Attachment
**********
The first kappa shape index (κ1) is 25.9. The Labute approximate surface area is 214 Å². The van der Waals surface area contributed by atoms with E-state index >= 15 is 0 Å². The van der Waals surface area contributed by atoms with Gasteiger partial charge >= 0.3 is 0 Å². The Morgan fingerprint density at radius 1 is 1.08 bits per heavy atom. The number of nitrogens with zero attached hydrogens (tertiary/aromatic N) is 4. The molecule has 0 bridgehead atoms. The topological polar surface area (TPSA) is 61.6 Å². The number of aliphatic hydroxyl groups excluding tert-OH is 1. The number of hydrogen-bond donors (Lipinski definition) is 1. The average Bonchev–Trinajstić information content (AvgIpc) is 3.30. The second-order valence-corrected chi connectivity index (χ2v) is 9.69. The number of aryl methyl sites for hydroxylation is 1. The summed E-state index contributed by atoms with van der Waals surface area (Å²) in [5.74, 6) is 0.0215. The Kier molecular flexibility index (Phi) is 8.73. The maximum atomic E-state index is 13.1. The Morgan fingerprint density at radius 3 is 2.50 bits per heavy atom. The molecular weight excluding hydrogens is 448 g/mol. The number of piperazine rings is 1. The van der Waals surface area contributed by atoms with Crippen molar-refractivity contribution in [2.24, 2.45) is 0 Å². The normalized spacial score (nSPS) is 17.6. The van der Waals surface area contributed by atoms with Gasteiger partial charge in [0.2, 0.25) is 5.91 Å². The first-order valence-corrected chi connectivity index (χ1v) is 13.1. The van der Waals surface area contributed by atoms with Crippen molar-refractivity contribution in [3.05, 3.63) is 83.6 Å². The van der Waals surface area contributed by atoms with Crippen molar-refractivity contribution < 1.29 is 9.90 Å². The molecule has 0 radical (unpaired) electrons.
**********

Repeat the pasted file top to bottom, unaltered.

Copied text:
The first kappa shape index (κ1) is 25.9. The Labute approximate surface area is 214 Å². The van der Waals surface area contributed by atoms with E-state index >= 15 is 0 Å². The van der Waals surface area contributed by atoms with Gasteiger partial charge >= 0.3 is 0 Å². The Morgan fingerprint density at radius 1 is 1.08 bits per heavy atom. The number of nitrogens with zero attached hydrogens (tertiary/aromatic N) is 4. The molecule has 0 bridgehead atoms. The topological polar surface area (TPSA) is 61.6 Å². The number of aliphatic hydroxyl groups excluding tert-OH is 1. The number of hydrogen-bond donors (Lipinski definition) is 1. The average Bonchev–Trinajstić information content (AvgIpc) is 3.30. The second-order valence-corrected chi connectivity index (χ2v) is 9.69. The number of aryl methyl sites for hydroxylation is 1. The summed E-state index contributed by atoms with van der Waals surface area (Å²) in [5.74, 6) is 0.0215. The Kier molecular flexibility index (Phi) is 8.73. The maximum atomic E-state index is 13.1. The Morgan fingerprint density at radius 3 is 2.50 bits per heavy atom. The molecular weight excluding hydrogens is 448 g/mol. The number of piperazine rings is 1. The van der Waals surface area contributed by atoms with Crippen molar-refractivity contribution in [2.24, 2.45) is 0 Å². The normalized spacial score (nSPS) is 17.6. The van der Waals surface area contributed by atoms with Gasteiger partial charge in [0.2, 0.25) is 5.91 Å². The first-order valence-corrected chi connectivity index (χ1v) is 13.1. The van der Waals surface area contributed by atoms with Crippen molar-refractivity contribution in [3.05, 3.63) is 83.6 Å². The van der Waals surface area contributed by atoms with Crippen molar-refractivity contribution < 1.29 is 9.90 Å². The molecule has 0 radical (unpaired) electrons.